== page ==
Abstract: "n Normal 0 false false false EN-US X-NONE AR-SA MicrosoftInternetExplorer4 /* Style Definitions */ table.MsoNormalTable {mso-style-name:"Table Normal"; mso-tstyle-rowband-size:0; mso-tstyle-colband-size:0; mso-style-noshow:yes; mso-style-priority:99; mso-style-qformat:yes; mso-style-parent:""; mso-padding-alt:0cm 5.4pt 0cm 5.4pt; mso-para-margin:0cm; mso-para-margin-bottom:.0001pt; mso-pagination:widow-orphan; font-size:11.0pt; font-family:"Calibri","sans-serif"; mso-ascii-font-family:Calibri; mso-ascii-theme-font:minor-latin; mso-fareast-font-family:"Times New Roman"; mso-fareast-theme-font:minor-fareast; mso-hansi-font-family:Calibri; mso-hansi-theme-font:minor-latin; mso-bidi-font-family:Arial; mso-bidi-theme-font:minor-bidi;} Background: Constraint-Induced movement therapy (CIMT) is a promising treatment for improving upper limb function in adults after stroke and traumatic brain injury. It involves constraint of the less affected limb and intensive practice with the more affected limb. The purpose of this study on children with hemiplegic cerebral palsy (CP) was to evaluate the effects of CIMT on upper extremity and to make a comparison with conventional treatment."n"nMethods: I a randomized clinical trial twelve children (seven females, five males; aged between 48 and 72 months with mean±standard deviation of 59.91±9.15mo) were randomly assigned in two groups. An intensive occupational therapy program including five hours per day for 21 consecutive days was performed for all of them, while less affected limbs were placed in sling for immobilization. Before and after intervention, upper extremity function, spasticity, and motor neuron excitation were evaluated by means of peabody developmental motor scales, modified Ashworth scale, and H reflex and H/M ratio, respectively."n"nResults: The children who received CIMT did not improved their ability to use their hemiplegic hand significantly more than the children in the control group (p>0.05). However, reports of caregivers and clinical observations showed increases in more affected limb frequency of use and quality of movement."n"nConclusion: Results suggest that the use of CIMT needs to more studies and should be considered experimental in children with hemiplegic CP
On dynamical bit sequences
Davar Khoshnevisan,David A. Levin,Pedro J. Mendez-Hernandez
Mathematics , 2007,
Abstract: Let X^{(k)}(t) = (X_1(t), ..., X_k(t)) denote a k-vector of i.i.d. random variables, each taking the values 1 or 0 with respective probabilities p and 1-p. As a process indexed by non-negative t, $X^{(k)}(t)$ is constructed--following Benjamini, Haggstrom, Peres, and Steif (2003)--so that it is strong Markov with invariant measure ((1-p)\delta_0+p\delta_1)^k. We derive sharp estimates for the probability that ``X_1(t)+...+X_k(t)=k-\ell for some t in F,'' where F \subset [0,1] is nonrandom and compact. We do this in two very different settings: (i) Where \ell is a constant; and (ii) Where \ell=k/2, k is even, and p=q=1/2. We prove that the probability is described by the Kolmogorov capacitance of F for case (i) and Howroyd's 1/2-dimensional box-dimension profiles for case (ii). We also present sample-path consequences, and a connection to capacities that answers a question of Benjamini et. al. (2003)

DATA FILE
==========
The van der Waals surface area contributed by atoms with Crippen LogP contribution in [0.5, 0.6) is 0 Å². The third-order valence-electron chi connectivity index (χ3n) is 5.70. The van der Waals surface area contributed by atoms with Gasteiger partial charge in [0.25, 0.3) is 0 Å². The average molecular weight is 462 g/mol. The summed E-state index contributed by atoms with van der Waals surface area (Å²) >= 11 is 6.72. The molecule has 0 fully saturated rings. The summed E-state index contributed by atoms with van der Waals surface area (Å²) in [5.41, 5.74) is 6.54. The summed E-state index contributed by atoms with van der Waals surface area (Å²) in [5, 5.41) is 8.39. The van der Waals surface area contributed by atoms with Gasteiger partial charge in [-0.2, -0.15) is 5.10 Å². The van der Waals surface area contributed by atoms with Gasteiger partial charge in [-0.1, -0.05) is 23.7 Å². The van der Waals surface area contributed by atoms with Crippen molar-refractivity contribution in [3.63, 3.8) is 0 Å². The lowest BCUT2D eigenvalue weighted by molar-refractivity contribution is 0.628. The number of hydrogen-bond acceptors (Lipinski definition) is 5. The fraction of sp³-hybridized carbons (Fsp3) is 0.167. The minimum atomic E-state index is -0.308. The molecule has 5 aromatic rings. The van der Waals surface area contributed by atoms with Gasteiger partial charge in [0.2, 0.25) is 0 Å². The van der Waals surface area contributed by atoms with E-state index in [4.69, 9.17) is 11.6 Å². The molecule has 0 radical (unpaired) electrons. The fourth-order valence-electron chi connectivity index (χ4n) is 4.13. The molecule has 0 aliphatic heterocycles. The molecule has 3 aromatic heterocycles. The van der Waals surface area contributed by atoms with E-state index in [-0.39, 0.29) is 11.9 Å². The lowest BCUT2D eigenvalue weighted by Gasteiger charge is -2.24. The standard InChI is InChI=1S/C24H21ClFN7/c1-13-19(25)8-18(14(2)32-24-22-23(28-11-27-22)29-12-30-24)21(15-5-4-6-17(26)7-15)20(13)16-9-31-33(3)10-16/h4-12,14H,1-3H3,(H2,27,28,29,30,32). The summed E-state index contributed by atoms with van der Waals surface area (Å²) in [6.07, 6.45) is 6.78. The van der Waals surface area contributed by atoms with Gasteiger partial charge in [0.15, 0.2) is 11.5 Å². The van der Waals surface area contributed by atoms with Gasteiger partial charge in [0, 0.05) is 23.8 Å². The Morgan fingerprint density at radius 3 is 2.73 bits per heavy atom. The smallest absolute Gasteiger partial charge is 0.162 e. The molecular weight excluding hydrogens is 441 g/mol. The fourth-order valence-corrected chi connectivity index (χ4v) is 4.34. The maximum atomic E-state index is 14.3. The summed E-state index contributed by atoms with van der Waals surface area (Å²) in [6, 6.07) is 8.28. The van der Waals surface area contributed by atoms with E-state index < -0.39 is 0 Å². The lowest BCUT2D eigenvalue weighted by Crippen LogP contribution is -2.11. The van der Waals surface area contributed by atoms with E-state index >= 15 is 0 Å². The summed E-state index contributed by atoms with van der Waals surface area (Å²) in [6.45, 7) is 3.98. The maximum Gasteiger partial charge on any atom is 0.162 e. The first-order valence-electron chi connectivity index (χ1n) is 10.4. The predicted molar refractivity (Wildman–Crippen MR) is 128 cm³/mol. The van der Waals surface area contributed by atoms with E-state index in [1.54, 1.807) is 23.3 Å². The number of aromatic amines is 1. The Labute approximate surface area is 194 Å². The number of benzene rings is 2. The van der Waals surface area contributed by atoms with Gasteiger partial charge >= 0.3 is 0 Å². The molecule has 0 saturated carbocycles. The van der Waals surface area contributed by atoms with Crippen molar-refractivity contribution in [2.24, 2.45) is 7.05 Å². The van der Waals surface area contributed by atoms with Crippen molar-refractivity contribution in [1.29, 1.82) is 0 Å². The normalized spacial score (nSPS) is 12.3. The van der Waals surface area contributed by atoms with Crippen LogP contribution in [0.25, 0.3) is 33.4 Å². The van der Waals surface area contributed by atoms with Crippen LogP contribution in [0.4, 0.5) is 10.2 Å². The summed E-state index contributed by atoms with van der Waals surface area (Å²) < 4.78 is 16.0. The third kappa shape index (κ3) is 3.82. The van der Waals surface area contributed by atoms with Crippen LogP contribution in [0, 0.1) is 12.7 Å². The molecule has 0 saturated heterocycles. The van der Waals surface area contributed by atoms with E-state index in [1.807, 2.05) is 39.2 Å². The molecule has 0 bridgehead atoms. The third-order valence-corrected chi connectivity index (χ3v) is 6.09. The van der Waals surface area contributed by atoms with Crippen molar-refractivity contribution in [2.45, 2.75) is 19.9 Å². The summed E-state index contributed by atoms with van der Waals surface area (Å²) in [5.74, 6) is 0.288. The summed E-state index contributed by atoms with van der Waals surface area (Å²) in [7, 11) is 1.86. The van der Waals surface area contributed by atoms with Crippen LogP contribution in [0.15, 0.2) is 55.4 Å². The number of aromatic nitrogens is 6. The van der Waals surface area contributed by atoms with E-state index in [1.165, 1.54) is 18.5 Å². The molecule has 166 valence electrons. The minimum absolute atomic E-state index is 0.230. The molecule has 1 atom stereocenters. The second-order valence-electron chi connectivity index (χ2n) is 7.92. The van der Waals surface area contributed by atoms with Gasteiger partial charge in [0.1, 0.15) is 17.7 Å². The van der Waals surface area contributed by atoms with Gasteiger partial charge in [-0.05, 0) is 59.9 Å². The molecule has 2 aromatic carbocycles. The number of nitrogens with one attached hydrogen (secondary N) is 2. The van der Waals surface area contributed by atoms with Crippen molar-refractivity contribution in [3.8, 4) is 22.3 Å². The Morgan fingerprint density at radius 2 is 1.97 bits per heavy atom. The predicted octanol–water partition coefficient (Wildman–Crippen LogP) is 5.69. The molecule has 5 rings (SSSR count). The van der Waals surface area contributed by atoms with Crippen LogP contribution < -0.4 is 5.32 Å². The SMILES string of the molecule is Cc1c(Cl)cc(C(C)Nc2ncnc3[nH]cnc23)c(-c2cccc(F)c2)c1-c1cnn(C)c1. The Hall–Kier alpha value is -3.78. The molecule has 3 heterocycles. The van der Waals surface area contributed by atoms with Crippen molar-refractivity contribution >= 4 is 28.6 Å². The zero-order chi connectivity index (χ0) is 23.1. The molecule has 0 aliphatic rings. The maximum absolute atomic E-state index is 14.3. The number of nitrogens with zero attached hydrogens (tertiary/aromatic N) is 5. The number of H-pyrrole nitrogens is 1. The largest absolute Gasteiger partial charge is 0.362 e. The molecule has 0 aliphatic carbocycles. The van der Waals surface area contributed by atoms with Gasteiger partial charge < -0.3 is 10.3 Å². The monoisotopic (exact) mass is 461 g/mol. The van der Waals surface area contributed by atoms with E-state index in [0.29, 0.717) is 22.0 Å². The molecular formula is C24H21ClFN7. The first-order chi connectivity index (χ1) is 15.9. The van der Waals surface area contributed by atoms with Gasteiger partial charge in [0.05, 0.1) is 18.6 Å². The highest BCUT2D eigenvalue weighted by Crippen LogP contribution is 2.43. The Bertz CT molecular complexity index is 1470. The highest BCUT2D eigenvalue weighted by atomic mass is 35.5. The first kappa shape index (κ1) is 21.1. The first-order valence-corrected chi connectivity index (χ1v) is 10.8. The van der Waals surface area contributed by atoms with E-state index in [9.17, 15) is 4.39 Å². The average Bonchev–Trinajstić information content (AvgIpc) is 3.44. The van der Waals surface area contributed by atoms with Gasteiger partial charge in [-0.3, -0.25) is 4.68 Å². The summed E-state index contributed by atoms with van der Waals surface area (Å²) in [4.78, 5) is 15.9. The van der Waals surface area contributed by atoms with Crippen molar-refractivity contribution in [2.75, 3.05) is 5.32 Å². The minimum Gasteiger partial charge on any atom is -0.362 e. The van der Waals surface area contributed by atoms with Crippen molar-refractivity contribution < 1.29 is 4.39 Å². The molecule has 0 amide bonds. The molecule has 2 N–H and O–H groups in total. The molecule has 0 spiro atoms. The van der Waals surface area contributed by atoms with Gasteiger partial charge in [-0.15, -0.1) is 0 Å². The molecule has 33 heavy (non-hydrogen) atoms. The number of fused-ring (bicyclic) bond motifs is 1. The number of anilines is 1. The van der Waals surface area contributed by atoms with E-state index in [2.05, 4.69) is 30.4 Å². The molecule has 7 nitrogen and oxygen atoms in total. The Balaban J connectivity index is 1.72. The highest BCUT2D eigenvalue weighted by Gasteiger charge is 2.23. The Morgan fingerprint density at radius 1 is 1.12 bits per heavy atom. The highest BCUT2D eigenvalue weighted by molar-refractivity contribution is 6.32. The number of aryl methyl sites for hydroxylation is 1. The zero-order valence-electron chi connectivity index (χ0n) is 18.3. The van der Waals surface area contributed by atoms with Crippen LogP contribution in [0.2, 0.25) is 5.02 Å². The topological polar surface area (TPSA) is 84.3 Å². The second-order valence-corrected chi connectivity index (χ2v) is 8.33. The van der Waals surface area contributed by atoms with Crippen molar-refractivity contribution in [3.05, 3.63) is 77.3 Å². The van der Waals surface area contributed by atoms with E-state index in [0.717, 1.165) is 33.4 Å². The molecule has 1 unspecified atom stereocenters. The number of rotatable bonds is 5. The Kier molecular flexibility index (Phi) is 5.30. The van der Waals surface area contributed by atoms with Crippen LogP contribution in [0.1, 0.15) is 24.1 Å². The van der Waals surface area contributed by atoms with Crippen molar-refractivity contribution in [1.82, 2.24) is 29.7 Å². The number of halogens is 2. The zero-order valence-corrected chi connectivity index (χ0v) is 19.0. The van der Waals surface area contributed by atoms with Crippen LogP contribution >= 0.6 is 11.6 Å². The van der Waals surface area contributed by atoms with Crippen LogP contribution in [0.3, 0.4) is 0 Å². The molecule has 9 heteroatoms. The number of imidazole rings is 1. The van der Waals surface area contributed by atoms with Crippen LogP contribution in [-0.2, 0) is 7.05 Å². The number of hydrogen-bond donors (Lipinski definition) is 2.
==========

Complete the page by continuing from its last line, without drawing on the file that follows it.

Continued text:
On Dynamical Gaussian Random Walks
D. Khoshnevisan,D. A. Levin,P. J. Mendez-Hernandez
Mathematics , 2003,
Abstract: Motivated by the recent work of Benjamini, Haggstrom, Peres, and Steif (2003) on dynamical random walks, we: Prove that, after a suitable normalization, the dynamical Gaussian walk converges weakly to the Ornstein-Uhlenbeck process in classical Wiener space; derive sharp tail-asymptotics for the probabilities of large deviations of the said dynamical walk; and characterize (by way of an integral test) the minimal envelop(es) for the growth-rate of the dynamical Gaussian walk. This development also implies the tail capacity-estimates of Mountford (1992) for large deviations in classical Wiener space. The results of this paper give a partial affirmative answer to the problem, raised in Benjamini et al (2003, Question 4), of whether there are precise connections between the OU process in classical Wiener space and dynamical random walks.
Capacities in Wiener Space, Quasi-Sure Lower Functions, and Kolmogorov's Epsilon-Entropy
Davar Khoshnevisan,David A. Levin,Pedro J. Mendez-Hernandez
Mathematics , 2004,
Abstract: We propose a set-indexed family of capacities $\{\cap_G \}_{G \subseteq \R_+}$ on the classical Wiener space $C(\R_+)$. This family interpolates between the Wiener measure ($\cap_{\{0\}}$) on $C(\R_+)$ and the standard capacity ($\cap_{\R_+}$) on Wiener space. We then apply our capacities to characterize all quasi-sure lower functions in $C(\R_+)$. In order to do this we derive the following capacity estimate which may be of independent interest: There exists a constant $a > 1$ such that for all $r > 0$, \[ \frac {1}{a} \K_G(r^6) e^{-\pi^2/(8r^2)} \le \cap_G \{f^* \le r\} \le a \K_G(r^6) e^{-\pi^2/(8r^2)}. \] Here, $\K_G$ denotes the Kolmogorov $\epsilon$-entropy of $G$, and $f^* := \sup_{[0,1]}|f|$.